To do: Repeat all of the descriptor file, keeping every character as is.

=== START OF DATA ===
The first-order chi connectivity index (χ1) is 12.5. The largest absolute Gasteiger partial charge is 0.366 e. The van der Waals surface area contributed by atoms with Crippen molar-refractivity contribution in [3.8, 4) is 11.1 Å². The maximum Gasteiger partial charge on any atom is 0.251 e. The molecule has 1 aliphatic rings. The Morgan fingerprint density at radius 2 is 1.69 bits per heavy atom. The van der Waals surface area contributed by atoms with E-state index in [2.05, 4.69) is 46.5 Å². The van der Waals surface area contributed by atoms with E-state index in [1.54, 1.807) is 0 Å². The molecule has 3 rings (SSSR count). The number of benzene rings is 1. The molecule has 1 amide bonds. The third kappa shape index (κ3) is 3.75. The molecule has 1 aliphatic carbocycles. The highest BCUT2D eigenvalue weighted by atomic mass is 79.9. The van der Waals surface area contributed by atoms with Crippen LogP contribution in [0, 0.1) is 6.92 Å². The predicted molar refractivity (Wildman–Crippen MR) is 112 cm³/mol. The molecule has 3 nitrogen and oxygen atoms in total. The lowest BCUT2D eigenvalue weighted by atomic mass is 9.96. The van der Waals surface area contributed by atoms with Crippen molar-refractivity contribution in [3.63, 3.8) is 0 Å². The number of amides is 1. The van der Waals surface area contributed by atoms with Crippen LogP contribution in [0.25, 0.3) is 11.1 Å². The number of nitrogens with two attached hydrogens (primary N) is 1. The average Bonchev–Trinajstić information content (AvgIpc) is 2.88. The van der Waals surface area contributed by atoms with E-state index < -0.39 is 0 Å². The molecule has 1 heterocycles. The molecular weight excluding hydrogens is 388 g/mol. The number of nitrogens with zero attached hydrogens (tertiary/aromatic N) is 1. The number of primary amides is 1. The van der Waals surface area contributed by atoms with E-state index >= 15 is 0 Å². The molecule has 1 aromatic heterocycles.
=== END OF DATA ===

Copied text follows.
The first-order chi connectivity index (χ1) is 12.5. The largest absolute Gasteiger partial charge is 0.366 e. The van der Waals surface area contributed by atoms with Crippen molar-refractivity contribution in [3.8, 4) is 11.1 Å². The maximum Gasteiger partial charge on any atom is 0.251 e. The molecule has 1 aliphatic rings. The Morgan fingerprint density at radius 2 is 1.69 bits per heavy atom. The van der Waals surface area contributed by atoms with E-state index in [2.05, 4.69) is 46.5 Å². The van der Waals surface area contributed by atoms with E-state index in [1.54, 1.807) is 0 Å². The molecule has 3 rings (SSSR count). The number of benzene rings is 1. The molecule has 1 amide bonds. The third kappa shape index (κ3) is 3.75. The molecule has 1 aliphatic carbocycles. The highest BCUT2D eigenvalue weighted by atomic mass is 79.9. The van der Waals surface area contributed by atoms with Crippen LogP contribution in [0, 0.1) is 6.92 Å². The predicted molar refractivity (Wildman–Crippen MR) is 112 cm³/mol. The molecule has 3 nitrogen and oxygen atoms in total. The lowest BCUT2D eigenvalue weighted by atomic mass is 9.96. The van der Waals surface area contributed by atoms with Crippen molar-refractivity contribution in [3.63, 3.8) is 0 Å². The number of amides is 1. The van der Waals surface area contributed by atoms with Crippen LogP contribution in [0.25, 0.3) is 11.1 Å². The number of nitrogens with two attached hydrogens (primary N) is 1. The average Bonchev–Trinajstić information content (AvgIpc) is 2.88. The van der Waals surface area contributed by atoms with E-state index < -0.39 is 0 Å². The molecule has 1 heterocycles. The molecular weight excluding hydrogens is 388 g/mol. The number of nitrogens with zero attached hydrogens (tertiary/aromatic N) is 1. The number of primary amides is 1. The van der Waals surface area contributed by atoms with E-state index >= 15 is 0 Å². The molecule has 1 aromatic heterocycles.